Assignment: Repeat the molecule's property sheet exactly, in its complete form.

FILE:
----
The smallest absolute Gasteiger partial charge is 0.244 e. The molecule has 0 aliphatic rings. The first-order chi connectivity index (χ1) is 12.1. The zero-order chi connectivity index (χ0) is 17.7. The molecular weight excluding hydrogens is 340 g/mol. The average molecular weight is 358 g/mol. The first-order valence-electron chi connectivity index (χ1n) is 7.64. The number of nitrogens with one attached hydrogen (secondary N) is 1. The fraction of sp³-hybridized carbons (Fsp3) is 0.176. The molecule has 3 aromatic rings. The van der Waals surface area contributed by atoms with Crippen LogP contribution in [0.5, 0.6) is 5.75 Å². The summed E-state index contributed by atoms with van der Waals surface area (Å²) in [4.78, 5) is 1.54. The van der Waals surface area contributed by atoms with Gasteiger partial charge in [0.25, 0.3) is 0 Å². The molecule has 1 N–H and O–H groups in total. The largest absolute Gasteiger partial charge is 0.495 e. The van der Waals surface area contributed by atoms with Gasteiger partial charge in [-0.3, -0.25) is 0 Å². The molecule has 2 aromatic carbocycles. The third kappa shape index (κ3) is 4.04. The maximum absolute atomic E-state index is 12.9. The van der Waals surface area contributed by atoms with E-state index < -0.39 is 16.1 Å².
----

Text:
The smallest absolute Gasteiger partial charge is 0.244 e. The molecule has 0 aliphatic rings. The first-order chi connectivity index (χ1) is 12.1. The zero-order chi connectivity index (χ0) is 17.7. The molecular weight excluding hydrogens is 340 g/mol. The average molecular weight is 358 g/mol. The first-order valence-electron chi connectivity index (χ1n) is 7.64. The number of nitrogens with one attached hydrogen (secondary N) is 1. The fraction of sp³-hybridized carbons (Fsp3) is 0.176. The molecule has 3 aromatic rings. The van der Waals surface area contributed by atoms with Crippen LogP contribution in [0.5, 0.6) is 5.75 Å². The summed E-state index contributed by atoms with van der Waals surface area (Å²) in [4.78, 5) is 1.54. The van der Waals surface area contributed by atoms with Gasteiger partial charge in [0.25, 0.3) is 0 Å². The molecule has 1 N–H and O–H groups in total. The largest absolute Gasteiger partial charge is 0.495 e. The van der Waals surface area contributed by atoms with Gasteiger partial charge in [-0.3, -0.25) is 0 Å². The molecule has 2 aromatic carbocycles. The third kappa shape index (κ3) is 4.04. The maximum absolute atomic E-state index is 12.9. The van der Waals surface area contributed by atoms with E-state index < -0.39 is 16.1 Å².